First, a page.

Simone Weil

Simone Weil (sēmôn´ vīl), 1909–43, French philosopher and mystic. After receiving her baccalauréat with honors at 15, she studied philosophy for four years, then entered (1928) the prestigious École Normale Supérieure, from which she graduated in 1931. She then taught in secondary schools and contributed many articles to socialist and Communist journals. She was active in the Spanish civil war until her health failed. Born into a free-thinking Jewish family, she became strongly attracted in 1940 to Roman Catholicism, believing that Jesus on the Cross was a bridge between God and man. Most of her works, published posthumously, consist of some notebooks and a collection of religious essays. They include, in English, Waiting for God (1951), Gravity and Grace (1952), The Need for Roots (1952), Notebooks (2 vol., 1956), Oppression and Liberty (1958), and Selected Essays, 1934–1943 (1962).

See biographies by J. Cabaud (tr. 1965), R. Rees (1966), S. Petrement (tr. 1976), G. Fiori (1989), and F. du P. Gray (2001); R. Coles, Simone Weil: A Modern Pilgrimage (1987); M. G. Dietz, Between the Human and the Divine: The Political Thought of Simone Weil (1988); bibliography by J. P. Little (1973).

The Columbia Encyclopedia, 6th ed. Copyright© 2018, The Columbia University Press.

Simone Weil: Selected full-text books and articles

Oppression and Liberty By Simone Weil Routledge, 2001
Gravity and Grace By Simone Weil; Emma Crawford; Mario von der Ruhr Routledge, 2002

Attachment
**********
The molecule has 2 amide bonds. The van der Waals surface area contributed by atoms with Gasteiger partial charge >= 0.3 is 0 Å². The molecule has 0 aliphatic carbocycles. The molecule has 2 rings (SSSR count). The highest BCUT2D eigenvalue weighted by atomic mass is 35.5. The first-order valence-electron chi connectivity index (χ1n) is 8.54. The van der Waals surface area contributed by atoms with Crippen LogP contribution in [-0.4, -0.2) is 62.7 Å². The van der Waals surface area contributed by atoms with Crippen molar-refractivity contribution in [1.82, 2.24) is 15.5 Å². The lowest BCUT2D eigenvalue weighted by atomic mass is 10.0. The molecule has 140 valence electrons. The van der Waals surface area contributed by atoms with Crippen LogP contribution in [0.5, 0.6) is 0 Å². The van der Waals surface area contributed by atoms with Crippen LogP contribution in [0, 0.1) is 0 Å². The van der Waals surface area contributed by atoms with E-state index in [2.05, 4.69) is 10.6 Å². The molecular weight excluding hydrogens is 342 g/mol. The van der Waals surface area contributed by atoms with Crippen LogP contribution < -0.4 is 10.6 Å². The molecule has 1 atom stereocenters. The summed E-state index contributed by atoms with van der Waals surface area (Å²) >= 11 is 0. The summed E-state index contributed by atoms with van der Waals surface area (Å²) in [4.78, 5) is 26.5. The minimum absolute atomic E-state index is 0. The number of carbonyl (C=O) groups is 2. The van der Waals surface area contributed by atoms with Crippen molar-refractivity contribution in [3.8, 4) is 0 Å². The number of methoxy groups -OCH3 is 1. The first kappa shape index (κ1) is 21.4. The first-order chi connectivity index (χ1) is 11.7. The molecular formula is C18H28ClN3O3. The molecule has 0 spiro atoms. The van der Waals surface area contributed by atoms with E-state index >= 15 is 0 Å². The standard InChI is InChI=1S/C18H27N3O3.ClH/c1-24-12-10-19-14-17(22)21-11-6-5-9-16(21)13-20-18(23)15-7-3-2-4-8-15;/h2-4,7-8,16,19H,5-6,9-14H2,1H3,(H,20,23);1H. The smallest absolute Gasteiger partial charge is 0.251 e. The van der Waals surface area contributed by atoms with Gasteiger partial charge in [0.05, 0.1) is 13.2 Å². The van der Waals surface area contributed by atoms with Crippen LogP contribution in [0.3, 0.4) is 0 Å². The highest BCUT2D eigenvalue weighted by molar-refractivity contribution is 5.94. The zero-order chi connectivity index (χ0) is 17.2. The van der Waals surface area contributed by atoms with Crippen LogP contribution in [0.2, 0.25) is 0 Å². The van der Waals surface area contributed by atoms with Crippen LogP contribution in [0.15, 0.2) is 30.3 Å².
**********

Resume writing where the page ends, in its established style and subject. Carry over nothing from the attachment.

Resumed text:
PRIMARY SOURCE
A primary source is a work that is being studied, or that provides first-hand or direct evidence on a topic. Common types of primary sources include works of literature, historical documents, original philosophical writings, and religious texts.
Simone Weil as We Knew Her By J. M. Perrin; G. Thibon; Emma Craufurd Routledge, 2003
PRIMARY SOURCE
A primary source is a work that is being studied, or that provides first-hand or direct evidence on a topic. Common types of primary sources include works of literature, historical documents, original philosophical writings, and religious texts.
The Origin of the Political: Hannah Arendt or Simone Weil? By Roberto Esposito; Vincenzo Binetti; Gareth Williams Fordham University Press, 2017
Intimations of Christianity among the Ancient Greeks By Simone Weil; Elisabeth Chase Geissbuhler Beacon Press, 1958
Spirit, Nature, and Community: Issues in the Thought of Simone Weil By Diogenes Allen; Eric 0. Springsted State University of New York Press, 1994
Democratic Theory and Technological Society By Richard B. Day; Ronald Beiner; Joseph Masciulli M. E. Sharpe, 1988
Librarian's tip: "Simone Weil and the Natural Ground for Technological Choice" begins on p. 280
Christianity in Jewish Terms By Tikva Frymer-Kensky; David Novak; Peter Ochs; David Fox Sandmel; Michael A. Signer Westview Press, 2000
Devoured by God: Cannibalism, Mysticism, and Ethics in Simone Weil By Irwin, Alec Cross Currents, Vol. 51, No. 2, Summer 2001
PEER-REVIEWED PERIODICAL
Peer-reviewed publications on Questia are publications containing articles which were subject to evaluation for accuracy and substance by professional peers of the article's author(s).
Beyond the Saint and the Red Virgin: Simone Weil as Feminist Theorist of Care By Bourgault, Sophie Frontiers - A Journal of Women's Studies, Vol. 35, No. 2, May 2014
PEER-REVIEWED PERIODICAL
Peer-reviewed publications on Questia are publications containing articles which were subject to evaluation for accuracy and substance by professional peers of the article's author(s).
Catholic Women Writers: A Bio-Bibliographical Sourcebook By Mary R. Reichardt Greenwood Press, 2001
Librarian's tip: "Simone Weil (1909¿1943)" begins on p. 394
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